8:50 PM, Dec 6, 2014 • By DANIEL HALPER
In a five year span, the William J Clinton Foundation gave five grants totaling $851,250 to the University of Virginia's Miller Center. One year in particular, 2007, the Clinton gift was specifically marked: "Oral history project of Clinton presidency."
Well, today the New York Times has a front page feature on the newly released oral history project about the Clinton presidency. The one the Clintons helped pay for. But nowhere in the 2,600 word piece do Times writers Amy Chozick (who is on the Clinton beat) and Peter Baker (longtime White House reporter) disclose the obvious conflict of interest.
On the Miller Center project, the authors only write, "Her triumphs and setbacks are laid bare in the oral histories of Mr. Clinton’s presidency, released last month by the Miller Center at the University of Virginia. The center has conducted oral histories of every presidency going back to Jimmy Carter’s, interviewing key players and then sealing them for years to come. But more than any other, this set of interviews bears on the future as much as the past."
Other presidential foundations have given money to the Miller Center, according to a representative of the Miller Center.
Here's a history of the William J Clinton Foundation's donations to the Miller Center and Miller Center Foundation, courtesy of Foundation Search:
The focus of the Times article is Hillary Clinton and, in the context of her likely 2016 presidential run, what might be learned about the possibly presidential candidate from her time as first lady. It paints a nuanced but mostly complimentary and flattering picture. "Hillary Clinton’s History as First Lady: Powerful, but Not Always Deft," the headline reads.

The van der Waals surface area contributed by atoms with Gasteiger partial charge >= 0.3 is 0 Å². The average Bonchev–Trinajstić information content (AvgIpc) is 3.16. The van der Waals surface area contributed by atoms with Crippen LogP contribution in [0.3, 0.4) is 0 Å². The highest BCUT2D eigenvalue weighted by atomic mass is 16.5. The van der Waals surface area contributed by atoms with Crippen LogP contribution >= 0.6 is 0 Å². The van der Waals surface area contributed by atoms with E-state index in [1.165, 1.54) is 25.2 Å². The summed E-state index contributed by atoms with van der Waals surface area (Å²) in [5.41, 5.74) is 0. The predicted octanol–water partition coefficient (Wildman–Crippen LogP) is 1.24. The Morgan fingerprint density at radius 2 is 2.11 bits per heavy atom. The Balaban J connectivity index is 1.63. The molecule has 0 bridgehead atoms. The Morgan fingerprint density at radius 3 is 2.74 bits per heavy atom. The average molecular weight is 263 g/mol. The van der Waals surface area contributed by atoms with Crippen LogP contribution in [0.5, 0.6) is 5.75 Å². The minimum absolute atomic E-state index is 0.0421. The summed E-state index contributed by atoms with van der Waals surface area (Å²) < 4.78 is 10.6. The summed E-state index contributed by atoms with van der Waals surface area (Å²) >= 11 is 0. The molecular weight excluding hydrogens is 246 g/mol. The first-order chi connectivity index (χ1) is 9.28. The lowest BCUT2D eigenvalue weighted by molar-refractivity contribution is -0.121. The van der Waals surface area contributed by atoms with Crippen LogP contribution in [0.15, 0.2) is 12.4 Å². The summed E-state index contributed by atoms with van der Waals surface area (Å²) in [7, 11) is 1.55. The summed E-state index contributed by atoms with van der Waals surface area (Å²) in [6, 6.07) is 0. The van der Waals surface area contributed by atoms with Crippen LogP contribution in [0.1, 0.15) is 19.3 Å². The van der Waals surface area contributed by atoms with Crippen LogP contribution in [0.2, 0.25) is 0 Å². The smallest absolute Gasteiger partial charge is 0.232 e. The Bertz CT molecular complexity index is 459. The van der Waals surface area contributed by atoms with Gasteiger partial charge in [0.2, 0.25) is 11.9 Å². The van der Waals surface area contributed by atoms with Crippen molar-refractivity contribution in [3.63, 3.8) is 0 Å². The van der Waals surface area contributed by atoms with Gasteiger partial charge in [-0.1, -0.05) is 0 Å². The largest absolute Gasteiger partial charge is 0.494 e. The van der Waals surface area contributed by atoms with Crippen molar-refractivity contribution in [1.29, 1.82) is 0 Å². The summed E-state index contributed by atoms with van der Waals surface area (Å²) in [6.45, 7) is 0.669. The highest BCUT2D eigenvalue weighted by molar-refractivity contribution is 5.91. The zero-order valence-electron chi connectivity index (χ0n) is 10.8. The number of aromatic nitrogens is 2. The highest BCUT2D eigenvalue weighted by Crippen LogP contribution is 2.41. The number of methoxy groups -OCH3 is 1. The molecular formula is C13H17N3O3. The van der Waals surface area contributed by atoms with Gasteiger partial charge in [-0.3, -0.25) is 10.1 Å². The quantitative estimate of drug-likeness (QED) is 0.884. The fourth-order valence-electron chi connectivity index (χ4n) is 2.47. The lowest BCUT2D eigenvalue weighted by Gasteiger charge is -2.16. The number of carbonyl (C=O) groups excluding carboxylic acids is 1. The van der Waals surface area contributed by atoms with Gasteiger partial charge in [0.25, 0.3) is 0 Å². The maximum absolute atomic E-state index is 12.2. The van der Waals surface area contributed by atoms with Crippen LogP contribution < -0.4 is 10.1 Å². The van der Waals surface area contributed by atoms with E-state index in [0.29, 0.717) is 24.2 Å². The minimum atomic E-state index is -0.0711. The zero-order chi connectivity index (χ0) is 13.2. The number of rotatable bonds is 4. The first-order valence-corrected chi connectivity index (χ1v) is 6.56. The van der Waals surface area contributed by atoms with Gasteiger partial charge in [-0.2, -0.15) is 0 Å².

"[Bill Clinton] depended on [Hillary Clinton] more than any other figure in his world. It blinded him to trouble, some advisers concluded, most notably about her ill-fated drive to remake the health care system," write authors Chozick and Baker.
"But he rarely overruled her, at least not in ways that staff members could detect. 'I can’t think of any issue of any importance at all where they were in disagreement and she didn’t win out,' recalled Abner Mikva, who served as White House counsel."
The article even credits Hillary Clinton with helping to save her husband's presidency:
Mrs. Clinton went up to Capitol Hill to rally Democrats against impeachment. “She was absolutely great,” recalled Lawrence Stein, the White House lobbyist. “They loved her. She called it a coup.”
Without her public support, Democrats might have abandoned the president, leading to pressure to resign or even a conviction in the Senate. Once again, Mrs. Clinton had rescued him.
An image of a strong, smart, loyal Hillary Clinton is one the former first lady will surely want 2016 voters to have of her. So perhaps it's safe to say the Clinton Foundation's $851,250 to the University of Virginia's Miller Center was money well spent.
UPDATE: In an email, a representative of the Miller Center states, "Both the George H.W. Bush Library Foundation and the George W. Bush Foundation have provided major financial support to this program on exactly the same grounds as the Clinton Foundation. Each has paid for the substantial transactional costs of their oral histories, but no funding for faculty salaries. The Program’s scholars, and the many outside scholars who volunteer their time to help with the interviews for no compensation whatsoever, maintain complete editorial control and academic independence over the interview sessions." Those donations do not appear in the database Foundation Search, but this post has been updated to reflect the representative's claim.
10:29 AM, Dec 6, 2014 • By WHITNEY BLAKE
Two weeks ago, Rolling Stone published a bombshell piece that rocked the academic world. In the story, author Sabrina Erdely detailed a horrific crime — a gang rape at one of the fraternities at the University of Virginia that allegedly took place two years ago.